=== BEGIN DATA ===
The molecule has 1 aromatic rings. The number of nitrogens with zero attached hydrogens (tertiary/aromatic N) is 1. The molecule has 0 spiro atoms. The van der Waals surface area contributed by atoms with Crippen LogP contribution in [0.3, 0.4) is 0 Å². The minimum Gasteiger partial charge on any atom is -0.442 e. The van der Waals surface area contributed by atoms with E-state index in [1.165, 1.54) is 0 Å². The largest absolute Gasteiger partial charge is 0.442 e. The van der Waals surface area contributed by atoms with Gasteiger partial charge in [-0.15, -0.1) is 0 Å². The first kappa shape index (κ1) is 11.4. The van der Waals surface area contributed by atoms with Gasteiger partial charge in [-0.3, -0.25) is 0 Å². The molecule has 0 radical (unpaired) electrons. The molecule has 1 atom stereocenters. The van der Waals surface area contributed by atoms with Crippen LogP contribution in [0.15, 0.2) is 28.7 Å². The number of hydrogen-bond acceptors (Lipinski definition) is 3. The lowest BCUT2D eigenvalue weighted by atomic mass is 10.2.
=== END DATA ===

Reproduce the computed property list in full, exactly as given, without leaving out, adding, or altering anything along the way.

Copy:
The molecule has 1 aromatic rings. The number of nitrogens with zero attached hydrogens (tertiary/aromatic N) is 1. The molecule has 0 spiro atoms. The van der Waals surface area contributed by atoms with Crippen LogP contribution in [0.3, 0.4) is 0 Å². The minimum Gasteiger partial charge on any atom is -0.442 e. The van der Waals surface area contributed by atoms with E-state index in [1.165, 1.54) is 0 Å². The largest absolute Gasteiger partial charge is 0.442 e. The van der Waals surface area contributed by atoms with Gasteiger partial charge in [-0.15, -0.1) is 0 Å². The first kappa shape index (κ1) is 11.4. The van der Waals surface area contributed by atoms with Gasteiger partial charge in [-0.3, -0.25) is 0 Å². The molecule has 0 radical (unpaired) electrons. The molecule has 1 atom stereocenters. The van der Waals surface area contributed by atoms with Crippen LogP contribution in [0.15, 0.2) is 28.7 Å². The number of hydrogen-bond acceptors (Lipinski definition) is 3. The lowest BCUT2D eigenvalue weighted by atomic mass is 10.2.